Applying the rigorous and theory-driven analysis he is known for, Christensen suggests a better way. The right kind of innovation not only builds companies—but also builds countries. The Prosperity Paradox identifies the limits of common economic development models, which tend to be top-down efforts, and offers a new framework for economic growth based on entrepreneurship and market-creating innovation. Christensen, Ojomo, and Dillon use successful examples from America’s own economic development, including Ford, Eastman Kodak, and Singer Sewing Machines, and shows how similar models have worked in other regions such as Japan, South Korea, Nigeria, Rwanda, India, Argentina, and Mexico.
The ideas in this book will help companies desperate for real, long-term growth see actual, sustainable progress where they’ve failed before. But The Prosperity Paradox is more than a business book; it is a call to action for anyone who wants a fresh take for making the world a better and more prosperous place.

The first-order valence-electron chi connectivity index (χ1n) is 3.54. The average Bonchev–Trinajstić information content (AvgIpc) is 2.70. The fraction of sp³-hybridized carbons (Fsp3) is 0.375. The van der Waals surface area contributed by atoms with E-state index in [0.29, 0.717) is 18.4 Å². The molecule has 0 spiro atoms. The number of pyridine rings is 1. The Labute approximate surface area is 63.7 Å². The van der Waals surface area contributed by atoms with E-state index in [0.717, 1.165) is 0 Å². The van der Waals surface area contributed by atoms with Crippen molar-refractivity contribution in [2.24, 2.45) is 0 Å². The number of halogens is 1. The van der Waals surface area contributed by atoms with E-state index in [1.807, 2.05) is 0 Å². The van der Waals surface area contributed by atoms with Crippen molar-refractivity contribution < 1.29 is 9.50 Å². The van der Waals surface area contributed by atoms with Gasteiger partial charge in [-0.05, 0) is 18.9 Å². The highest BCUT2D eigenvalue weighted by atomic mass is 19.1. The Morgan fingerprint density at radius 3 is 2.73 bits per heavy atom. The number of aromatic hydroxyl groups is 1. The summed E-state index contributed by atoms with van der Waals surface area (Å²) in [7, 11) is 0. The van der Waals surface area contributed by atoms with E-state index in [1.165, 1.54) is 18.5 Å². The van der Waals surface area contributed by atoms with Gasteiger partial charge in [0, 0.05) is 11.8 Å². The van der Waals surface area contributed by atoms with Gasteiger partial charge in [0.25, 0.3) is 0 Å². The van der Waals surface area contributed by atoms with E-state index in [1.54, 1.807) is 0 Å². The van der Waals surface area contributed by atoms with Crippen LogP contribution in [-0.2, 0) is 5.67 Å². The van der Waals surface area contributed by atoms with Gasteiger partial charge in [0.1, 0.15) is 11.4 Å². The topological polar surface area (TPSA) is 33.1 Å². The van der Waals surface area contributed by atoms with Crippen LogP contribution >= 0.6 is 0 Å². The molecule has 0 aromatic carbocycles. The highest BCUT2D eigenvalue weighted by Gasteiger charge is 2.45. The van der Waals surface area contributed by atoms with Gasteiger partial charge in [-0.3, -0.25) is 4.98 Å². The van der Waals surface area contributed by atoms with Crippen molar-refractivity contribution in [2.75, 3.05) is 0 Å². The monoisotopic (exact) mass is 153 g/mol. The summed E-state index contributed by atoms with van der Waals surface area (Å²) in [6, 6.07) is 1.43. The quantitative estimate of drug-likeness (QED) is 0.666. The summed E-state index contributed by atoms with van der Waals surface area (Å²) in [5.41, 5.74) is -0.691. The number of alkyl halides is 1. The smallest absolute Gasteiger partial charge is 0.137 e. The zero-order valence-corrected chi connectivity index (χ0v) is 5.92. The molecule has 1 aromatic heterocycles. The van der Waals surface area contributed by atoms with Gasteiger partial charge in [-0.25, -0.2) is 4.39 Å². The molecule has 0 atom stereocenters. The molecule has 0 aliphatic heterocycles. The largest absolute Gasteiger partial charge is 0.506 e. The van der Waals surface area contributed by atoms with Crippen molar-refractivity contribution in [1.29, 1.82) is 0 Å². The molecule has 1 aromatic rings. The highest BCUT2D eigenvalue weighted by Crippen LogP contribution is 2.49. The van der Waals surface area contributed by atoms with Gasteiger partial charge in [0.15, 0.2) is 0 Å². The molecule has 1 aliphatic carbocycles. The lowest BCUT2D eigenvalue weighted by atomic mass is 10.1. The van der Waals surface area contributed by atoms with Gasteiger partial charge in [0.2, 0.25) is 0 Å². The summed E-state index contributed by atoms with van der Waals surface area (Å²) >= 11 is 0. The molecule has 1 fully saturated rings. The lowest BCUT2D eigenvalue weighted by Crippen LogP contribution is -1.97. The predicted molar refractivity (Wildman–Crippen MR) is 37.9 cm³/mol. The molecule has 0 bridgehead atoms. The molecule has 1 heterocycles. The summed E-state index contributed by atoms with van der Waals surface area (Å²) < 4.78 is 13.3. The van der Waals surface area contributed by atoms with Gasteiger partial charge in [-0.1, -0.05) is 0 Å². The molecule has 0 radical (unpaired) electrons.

Originally published in 1984, this book, by an acknowledged international authority on public enterprise, explores this concept in both the major and the developing economies. He analyses how public enterprise functions and demonstrates how it may be integrated into both traditional Western mixed economies and third world economies with a much high level of state control.